Since it arrived I have been going through every preset and analyzing how it’s set up especially if it’s using splits, layers, or “morphs” as it’s a great way to get ideas and better understand how things can be set up as well as getting to know what presets I might like to use or at least use as starting points. I had read the entire manual before it arrived but went through it all again with the keyboard again to try everything out first-hand. I joined the Nord Users forum and started posting and reading posts there. You can use Nord’s software to upload new sounds to your keyboard and many times they come in various sizes with differing amounts of detail and nuance. I quickly realized that the super detailed nuances of the “XL” size sounds would never be heard in a band setting and I was better off replacing them with smaller size files so I could fit more cool options in there and they still sound amazing. I also constructed many of my own sounds for some of the bands I play with and it was easy and fun and they sounded amazing.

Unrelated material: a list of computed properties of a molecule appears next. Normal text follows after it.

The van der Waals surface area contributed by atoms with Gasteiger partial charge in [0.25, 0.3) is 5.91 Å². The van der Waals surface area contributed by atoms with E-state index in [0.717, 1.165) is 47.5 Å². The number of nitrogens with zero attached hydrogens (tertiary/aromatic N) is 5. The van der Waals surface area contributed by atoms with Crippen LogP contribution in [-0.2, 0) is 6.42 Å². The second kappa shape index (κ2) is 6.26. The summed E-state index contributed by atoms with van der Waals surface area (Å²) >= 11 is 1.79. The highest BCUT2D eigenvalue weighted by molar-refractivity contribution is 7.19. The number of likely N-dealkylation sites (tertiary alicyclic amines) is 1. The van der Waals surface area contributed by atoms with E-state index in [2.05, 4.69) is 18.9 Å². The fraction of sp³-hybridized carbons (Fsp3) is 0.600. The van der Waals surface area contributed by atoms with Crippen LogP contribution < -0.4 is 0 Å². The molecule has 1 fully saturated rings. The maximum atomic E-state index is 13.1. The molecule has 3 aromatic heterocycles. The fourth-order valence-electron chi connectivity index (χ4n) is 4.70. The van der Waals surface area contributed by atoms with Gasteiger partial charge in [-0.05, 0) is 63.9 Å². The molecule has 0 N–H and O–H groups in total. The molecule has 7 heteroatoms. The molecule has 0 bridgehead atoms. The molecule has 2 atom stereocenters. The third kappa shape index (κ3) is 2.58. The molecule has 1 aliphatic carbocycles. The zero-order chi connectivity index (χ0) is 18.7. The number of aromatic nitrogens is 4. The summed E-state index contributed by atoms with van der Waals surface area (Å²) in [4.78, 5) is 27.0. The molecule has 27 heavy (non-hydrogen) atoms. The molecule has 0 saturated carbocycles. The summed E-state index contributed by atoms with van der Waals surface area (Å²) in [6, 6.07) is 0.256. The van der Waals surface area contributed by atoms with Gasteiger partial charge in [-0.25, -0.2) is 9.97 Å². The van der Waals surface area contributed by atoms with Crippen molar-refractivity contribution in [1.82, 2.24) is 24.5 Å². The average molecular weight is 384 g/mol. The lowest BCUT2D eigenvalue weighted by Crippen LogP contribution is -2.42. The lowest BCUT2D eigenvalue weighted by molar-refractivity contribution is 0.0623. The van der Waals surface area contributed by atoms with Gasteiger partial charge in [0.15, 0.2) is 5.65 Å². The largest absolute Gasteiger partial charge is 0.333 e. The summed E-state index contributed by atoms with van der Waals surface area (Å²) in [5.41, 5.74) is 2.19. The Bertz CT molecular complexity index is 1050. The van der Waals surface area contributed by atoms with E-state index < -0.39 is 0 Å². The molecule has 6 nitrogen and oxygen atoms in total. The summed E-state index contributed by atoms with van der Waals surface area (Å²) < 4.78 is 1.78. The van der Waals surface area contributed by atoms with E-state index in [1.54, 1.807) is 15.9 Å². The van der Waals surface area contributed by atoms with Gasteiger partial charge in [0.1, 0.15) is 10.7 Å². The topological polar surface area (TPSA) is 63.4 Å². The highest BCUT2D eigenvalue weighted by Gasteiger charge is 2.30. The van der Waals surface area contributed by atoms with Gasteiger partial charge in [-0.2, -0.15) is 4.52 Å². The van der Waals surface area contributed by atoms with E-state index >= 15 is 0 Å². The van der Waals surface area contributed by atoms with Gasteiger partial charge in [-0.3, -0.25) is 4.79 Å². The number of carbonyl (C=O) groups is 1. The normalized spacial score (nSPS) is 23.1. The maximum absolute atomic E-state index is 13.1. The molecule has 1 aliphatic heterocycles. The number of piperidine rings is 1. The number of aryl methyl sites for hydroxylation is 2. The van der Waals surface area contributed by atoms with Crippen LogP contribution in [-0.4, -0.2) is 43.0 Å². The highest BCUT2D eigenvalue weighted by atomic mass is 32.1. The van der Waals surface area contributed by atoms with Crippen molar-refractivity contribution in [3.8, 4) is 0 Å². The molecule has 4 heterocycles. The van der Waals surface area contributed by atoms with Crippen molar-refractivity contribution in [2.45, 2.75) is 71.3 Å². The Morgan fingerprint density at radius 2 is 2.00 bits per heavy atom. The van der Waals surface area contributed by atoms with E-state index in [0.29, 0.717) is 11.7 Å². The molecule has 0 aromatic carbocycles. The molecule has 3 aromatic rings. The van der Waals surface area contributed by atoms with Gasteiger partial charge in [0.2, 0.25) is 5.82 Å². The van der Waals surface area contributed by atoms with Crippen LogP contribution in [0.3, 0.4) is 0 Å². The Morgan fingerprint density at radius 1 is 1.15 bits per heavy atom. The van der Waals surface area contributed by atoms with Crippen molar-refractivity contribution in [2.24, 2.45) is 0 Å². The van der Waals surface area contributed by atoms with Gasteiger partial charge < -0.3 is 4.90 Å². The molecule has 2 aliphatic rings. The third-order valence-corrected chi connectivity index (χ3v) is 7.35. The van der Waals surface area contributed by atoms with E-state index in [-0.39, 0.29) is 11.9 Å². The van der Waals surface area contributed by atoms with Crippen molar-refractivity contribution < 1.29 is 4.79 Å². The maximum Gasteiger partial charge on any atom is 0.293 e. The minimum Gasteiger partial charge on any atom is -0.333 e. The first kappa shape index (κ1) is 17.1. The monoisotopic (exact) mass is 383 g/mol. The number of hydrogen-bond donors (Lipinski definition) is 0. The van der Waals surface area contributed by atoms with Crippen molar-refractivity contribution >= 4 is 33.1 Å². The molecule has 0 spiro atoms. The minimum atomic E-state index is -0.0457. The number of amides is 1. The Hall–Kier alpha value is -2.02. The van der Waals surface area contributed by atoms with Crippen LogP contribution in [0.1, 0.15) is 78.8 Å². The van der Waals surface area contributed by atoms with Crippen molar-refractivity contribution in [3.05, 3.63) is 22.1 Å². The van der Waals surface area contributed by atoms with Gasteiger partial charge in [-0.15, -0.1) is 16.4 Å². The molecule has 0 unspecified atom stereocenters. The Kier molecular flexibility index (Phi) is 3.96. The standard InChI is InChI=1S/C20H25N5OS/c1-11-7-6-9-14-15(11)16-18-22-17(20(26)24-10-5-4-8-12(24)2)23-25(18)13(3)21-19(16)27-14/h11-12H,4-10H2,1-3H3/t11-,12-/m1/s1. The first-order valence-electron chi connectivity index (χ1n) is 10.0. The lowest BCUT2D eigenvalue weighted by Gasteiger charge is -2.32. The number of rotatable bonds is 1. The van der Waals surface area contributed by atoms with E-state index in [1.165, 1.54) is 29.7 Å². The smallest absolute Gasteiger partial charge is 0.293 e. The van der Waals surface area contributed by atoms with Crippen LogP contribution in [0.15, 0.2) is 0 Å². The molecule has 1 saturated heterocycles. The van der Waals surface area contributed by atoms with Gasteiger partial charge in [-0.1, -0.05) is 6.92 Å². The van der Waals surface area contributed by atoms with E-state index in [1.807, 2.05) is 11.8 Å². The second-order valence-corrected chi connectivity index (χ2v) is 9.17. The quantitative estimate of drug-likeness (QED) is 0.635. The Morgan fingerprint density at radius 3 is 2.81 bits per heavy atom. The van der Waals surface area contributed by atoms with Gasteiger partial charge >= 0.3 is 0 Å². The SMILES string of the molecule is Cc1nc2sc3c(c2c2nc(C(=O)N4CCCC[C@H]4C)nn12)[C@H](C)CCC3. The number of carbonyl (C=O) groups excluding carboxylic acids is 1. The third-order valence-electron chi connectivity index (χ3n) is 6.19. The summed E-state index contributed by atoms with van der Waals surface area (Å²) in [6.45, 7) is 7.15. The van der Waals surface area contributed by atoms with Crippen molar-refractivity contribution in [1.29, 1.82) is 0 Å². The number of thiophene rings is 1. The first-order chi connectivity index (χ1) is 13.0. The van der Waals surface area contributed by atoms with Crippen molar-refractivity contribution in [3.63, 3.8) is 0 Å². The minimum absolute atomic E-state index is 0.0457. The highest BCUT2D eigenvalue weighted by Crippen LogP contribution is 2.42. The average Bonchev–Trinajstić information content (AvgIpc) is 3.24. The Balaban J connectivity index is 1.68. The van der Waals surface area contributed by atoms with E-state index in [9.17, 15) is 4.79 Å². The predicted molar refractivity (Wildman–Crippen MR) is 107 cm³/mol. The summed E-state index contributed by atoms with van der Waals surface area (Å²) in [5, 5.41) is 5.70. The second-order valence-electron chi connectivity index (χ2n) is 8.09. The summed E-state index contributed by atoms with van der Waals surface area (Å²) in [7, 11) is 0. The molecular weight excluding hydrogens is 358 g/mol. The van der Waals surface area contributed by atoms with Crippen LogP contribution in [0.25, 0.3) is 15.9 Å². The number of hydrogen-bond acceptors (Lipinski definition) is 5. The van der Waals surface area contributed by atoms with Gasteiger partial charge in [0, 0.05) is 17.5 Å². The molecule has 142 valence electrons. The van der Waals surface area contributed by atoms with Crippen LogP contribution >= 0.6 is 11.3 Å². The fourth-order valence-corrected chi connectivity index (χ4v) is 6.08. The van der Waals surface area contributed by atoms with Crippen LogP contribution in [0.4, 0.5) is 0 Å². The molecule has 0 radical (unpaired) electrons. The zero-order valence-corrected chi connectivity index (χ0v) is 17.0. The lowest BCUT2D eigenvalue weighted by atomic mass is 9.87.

When I was first considering this purchase, one friend recommended I wait until next year as there are rumors that the Stage 4 is overdue, but the thing is, I can’t imagine wanting more from a keyboard than the Stage 3 offers me. I know, famous last words. I guess if there’s anything I might want (and it would be a want and not a need) it would maybe be more memory for more cool sounds since the online library has way more sounds than you can possibly put on this thing at once. I could definitely see this as a “forever” keyboard. I could not be happier or imagine a better keyboard for my tastes. The more I use it, the more impressed I become. Sometimes you pay a lot for a name or such and sometimes you get what you pay for. Now that I’ve been down this journey, I am fully convinced that I absolutely got what I paid for.